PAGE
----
Seventy years after Chairil Anwar’s untimely death, his poems have retained a startling immediacy and vigour.
Stylistically innovative, Anwar’s use of everyday Indonesian helped make that language more dynamic as it evolved in the postwar years.
Thematically, his poetry is intense, personal and emotional, given to hope, fury or anguish, sober reflection or wild fervour, playfulness or defiance. The poems resist easy interpretation, but are direct, uncomplicated and expressive of their author’s fierce individualism.
In just a few pages, Anwar can provoke, dismay, seduce and energize; it’s not difficult to understand why he is still considered not only one of Indonesia’s greatest poets, but something of a national hero as well – and a major influence down to the present generation of writers in the archipelago.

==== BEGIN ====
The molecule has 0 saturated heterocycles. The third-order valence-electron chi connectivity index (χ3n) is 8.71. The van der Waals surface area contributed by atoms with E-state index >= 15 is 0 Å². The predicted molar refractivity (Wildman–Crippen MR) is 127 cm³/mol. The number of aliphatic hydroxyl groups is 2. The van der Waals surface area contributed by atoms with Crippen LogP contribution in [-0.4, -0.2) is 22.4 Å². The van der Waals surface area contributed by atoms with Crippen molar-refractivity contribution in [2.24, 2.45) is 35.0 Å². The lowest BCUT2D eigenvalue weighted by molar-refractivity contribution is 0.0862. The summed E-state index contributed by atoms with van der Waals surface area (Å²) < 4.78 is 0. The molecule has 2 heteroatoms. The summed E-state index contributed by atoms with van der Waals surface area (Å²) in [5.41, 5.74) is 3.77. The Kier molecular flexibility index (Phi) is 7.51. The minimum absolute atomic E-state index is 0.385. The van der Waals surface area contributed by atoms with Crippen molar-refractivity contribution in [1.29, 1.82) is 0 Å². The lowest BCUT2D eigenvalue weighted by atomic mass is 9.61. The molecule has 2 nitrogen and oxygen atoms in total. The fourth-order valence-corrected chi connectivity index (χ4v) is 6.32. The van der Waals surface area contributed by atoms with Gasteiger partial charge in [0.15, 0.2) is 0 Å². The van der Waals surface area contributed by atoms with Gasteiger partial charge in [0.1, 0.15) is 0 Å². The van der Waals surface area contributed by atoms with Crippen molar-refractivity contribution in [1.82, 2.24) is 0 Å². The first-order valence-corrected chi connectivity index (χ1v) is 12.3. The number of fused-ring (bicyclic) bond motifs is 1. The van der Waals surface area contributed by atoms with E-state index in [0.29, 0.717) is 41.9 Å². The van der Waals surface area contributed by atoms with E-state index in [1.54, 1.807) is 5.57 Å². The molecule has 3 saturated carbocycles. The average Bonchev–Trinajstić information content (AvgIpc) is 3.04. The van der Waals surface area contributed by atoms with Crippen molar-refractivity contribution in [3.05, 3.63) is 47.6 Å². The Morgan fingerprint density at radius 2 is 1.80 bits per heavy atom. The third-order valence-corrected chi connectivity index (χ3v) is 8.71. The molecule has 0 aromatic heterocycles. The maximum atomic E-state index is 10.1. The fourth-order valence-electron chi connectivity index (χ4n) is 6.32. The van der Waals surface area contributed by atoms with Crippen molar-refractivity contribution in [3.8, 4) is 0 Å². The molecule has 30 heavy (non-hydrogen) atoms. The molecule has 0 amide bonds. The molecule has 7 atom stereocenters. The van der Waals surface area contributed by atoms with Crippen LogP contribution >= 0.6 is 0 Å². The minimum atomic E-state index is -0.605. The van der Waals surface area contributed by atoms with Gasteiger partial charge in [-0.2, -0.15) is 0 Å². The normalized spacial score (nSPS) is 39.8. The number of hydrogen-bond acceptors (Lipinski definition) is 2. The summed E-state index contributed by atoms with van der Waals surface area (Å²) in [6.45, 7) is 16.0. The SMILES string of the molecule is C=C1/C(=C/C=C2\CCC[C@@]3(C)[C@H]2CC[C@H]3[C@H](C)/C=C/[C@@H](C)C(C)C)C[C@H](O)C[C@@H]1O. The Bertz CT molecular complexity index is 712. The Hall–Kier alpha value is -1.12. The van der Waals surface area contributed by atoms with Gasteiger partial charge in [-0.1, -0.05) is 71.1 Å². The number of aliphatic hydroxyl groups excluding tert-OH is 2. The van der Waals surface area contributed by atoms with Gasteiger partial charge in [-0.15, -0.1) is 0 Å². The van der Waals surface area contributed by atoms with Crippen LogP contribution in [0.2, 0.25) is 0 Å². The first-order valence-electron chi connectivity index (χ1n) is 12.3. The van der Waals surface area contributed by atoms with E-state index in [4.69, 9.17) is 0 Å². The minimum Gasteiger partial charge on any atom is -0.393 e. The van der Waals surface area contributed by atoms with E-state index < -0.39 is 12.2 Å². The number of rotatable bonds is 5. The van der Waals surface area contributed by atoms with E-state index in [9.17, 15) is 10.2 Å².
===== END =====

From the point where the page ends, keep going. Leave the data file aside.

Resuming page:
Chairil Anwar was a leading light amongst Indonesian writers who came of age at the time of the country’s independence. He began to gain recognition as a poet in 1942, but almost all of his later work remained unpublished until after his early death in 1949 from causes unknown. The date of his death – 28 April – is now celebrated as “National Literature Day” in Indonesia.
John H. McGlynn lives in Jakarta and has translated dozens of books, subtitled scores of Indonesian feature films and produced over thirty documentaries on Indonesian writers. In 1987 he co- founded the Lontar Foundation, which has published more than 100 books on Indonesian literature and culture.
ISBN 9781911475422 – Paperback – 110 mm x 140 mm – 64 pages – £2.99